Model of a repaired well at Khalassa, Palestine

Accession Number RELAWM04187
Collection type Technology
Object type Model
Physical description Leather, Metal, Plaster, Sand, Wood
Location Main Bld: First World War Gallery: Sinai Palestine 1917: Beersheba
Maker Unknown
Date made Unknown
Conflict First World War, 1914-1918

Cross-sectional model showing a bell-shaped water well and pump. The model includes a cross-section of the bedrock as well as the desert sand above. The well sits within a depression and is lined with stone blocks topped with ten or eleven layers of sandbags. Supported on a wooden platform sitting on the sangbags is a petrol engined donkey engine attached by a leather belt to the pulley of a water pump sited in the lower section of the well. This small pump sits on a second wooden platform. An outlet pipe runs vertically from the pump, rising above the depressoin, where is turns a right-angle to an outlet point.

The model is made from painted plaster and wood, with metal compoments used for the pump, engine and piping. The original leather driving belt has been replaced due to the original's fragility.

History / Summary

Sectioned model of a deep well situated at Khalassa, the site of an ancient city in Palestine, some 20 kilometres to the southwest of Beersheba.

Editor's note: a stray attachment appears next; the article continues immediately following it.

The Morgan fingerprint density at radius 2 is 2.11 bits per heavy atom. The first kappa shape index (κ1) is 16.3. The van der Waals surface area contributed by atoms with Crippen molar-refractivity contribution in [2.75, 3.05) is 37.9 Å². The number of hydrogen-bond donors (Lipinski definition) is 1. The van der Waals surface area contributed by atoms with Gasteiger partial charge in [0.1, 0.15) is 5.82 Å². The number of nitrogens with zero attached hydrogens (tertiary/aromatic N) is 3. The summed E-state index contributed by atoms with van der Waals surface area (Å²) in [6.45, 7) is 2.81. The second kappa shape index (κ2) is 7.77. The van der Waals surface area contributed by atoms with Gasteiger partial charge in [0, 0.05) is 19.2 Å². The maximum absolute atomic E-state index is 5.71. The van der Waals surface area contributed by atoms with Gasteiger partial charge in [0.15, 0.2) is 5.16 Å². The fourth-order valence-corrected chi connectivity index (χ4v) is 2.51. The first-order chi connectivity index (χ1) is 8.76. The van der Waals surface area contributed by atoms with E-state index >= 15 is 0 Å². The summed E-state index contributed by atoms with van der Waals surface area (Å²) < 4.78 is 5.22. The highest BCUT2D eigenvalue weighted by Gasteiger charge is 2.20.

The well, and that of nearby Asluj, (to the south), were in late October 1917 found to have their masonry construction "shattered to a considerable depth, and the destroyed wells were found filled with earth and great masses of concrete (Official History Volume VII - Gullet - "Sinai and Palestine", p 378). They had been destroyed by Turkish forces to deny their use to their enemies; the 40,000 gallon (almost 182,000 litres) water storage tank at Khalassa was also destroyed.

They were put back into working order by Australian and New Zealand Engineers using a petrol engine and a centrifugal pump, once the walls had been rebuilt and reinforced. The repaired well at Khalassa was ready to be used by 29 October by members of the light horse regiments prior to their attack on Beersheba. Gullet reports that 'men worked up to their waists in mud and water' to clear and repair the wells. See AWM image J02231 for a view of the well after to its repair, and with the engine running. See image J02836 for repairs being carried out, and a view of the destroyed water tank.